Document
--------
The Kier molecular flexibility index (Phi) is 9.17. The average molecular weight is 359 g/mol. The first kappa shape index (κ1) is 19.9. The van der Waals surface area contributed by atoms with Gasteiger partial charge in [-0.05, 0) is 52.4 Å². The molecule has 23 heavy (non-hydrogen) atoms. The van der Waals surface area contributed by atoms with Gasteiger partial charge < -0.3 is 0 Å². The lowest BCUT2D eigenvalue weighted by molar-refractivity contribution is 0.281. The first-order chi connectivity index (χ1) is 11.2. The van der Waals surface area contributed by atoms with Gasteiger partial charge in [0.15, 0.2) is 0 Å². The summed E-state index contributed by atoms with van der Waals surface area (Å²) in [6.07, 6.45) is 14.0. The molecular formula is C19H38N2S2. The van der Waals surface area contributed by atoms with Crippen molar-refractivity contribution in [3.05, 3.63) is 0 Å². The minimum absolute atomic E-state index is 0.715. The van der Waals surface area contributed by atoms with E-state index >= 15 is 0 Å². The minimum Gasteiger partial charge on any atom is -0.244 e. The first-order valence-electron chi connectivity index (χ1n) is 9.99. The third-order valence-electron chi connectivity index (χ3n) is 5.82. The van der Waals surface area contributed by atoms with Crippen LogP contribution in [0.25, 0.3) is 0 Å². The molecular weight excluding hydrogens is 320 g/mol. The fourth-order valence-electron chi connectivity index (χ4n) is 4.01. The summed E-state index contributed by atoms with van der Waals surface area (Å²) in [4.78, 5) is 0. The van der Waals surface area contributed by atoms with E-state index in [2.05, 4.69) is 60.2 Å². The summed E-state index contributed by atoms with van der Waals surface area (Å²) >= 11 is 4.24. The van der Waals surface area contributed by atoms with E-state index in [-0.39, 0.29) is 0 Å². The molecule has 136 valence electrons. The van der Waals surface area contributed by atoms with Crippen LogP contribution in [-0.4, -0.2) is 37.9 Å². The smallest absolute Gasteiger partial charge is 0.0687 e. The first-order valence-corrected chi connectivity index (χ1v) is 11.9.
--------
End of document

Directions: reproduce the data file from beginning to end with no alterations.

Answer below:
The Kier molecular flexibility index (Phi) is 9.17. The average molecular weight is 359 g/mol. The first kappa shape index (κ1) is 19.9. The van der Waals surface area contributed by atoms with Gasteiger partial charge in [-0.05, 0) is 52.4 Å². The molecule has 23 heavy (non-hydrogen) atoms. The van der Waals surface area contributed by atoms with Gasteiger partial charge < -0.3 is 0 Å². The lowest BCUT2D eigenvalue weighted by molar-refractivity contribution is 0.281. The first-order chi connectivity index (χ1) is 11.2. The van der Waals surface area contributed by atoms with Gasteiger partial charge in [0.15, 0.2) is 0 Å². The summed E-state index contributed by atoms with van der Waals surface area (Å²) in [6.07, 6.45) is 14.0. The molecular formula is C19H38N2S2. The van der Waals surface area contributed by atoms with Crippen molar-refractivity contribution in [3.05, 3.63) is 0 Å². The minimum absolute atomic E-state index is 0.715. The van der Waals surface area contributed by atoms with E-state index >= 15 is 0 Å². The minimum Gasteiger partial charge on any atom is -0.244 e. The first-order valence-electron chi connectivity index (χ1n) is 9.99. The third-order valence-electron chi connectivity index (χ3n) is 5.82. The van der Waals surface area contributed by atoms with Crippen LogP contribution in [0.25, 0.3) is 0 Å². The molecular weight excluding hydrogens is 320 g/mol. The fourth-order valence-electron chi connectivity index (χ4n) is 4.01. The summed E-state index contributed by atoms with van der Waals surface area (Å²) in [4.78, 5) is 0. The van der Waals surface area contributed by atoms with E-state index in [2.05, 4.69) is 60.2 Å². The summed E-state index contributed by atoms with van der Waals surface area (Å²) >= 11 is 4.24. The van der Waals surface area contributed by atoms with E-state index in [-0.39, 0.29) is 0 Å². The molecule has 136 valence electrons. The van der Waals surface area contributed by atoms with Crippen LogP contribution in [-0.4, -0.2) is 37.9 Å². The smallest absolute Gasteiger partial charge is 0.0687 e. The first-order valence-corrected chi connectivity index (χ1v) is 11.9.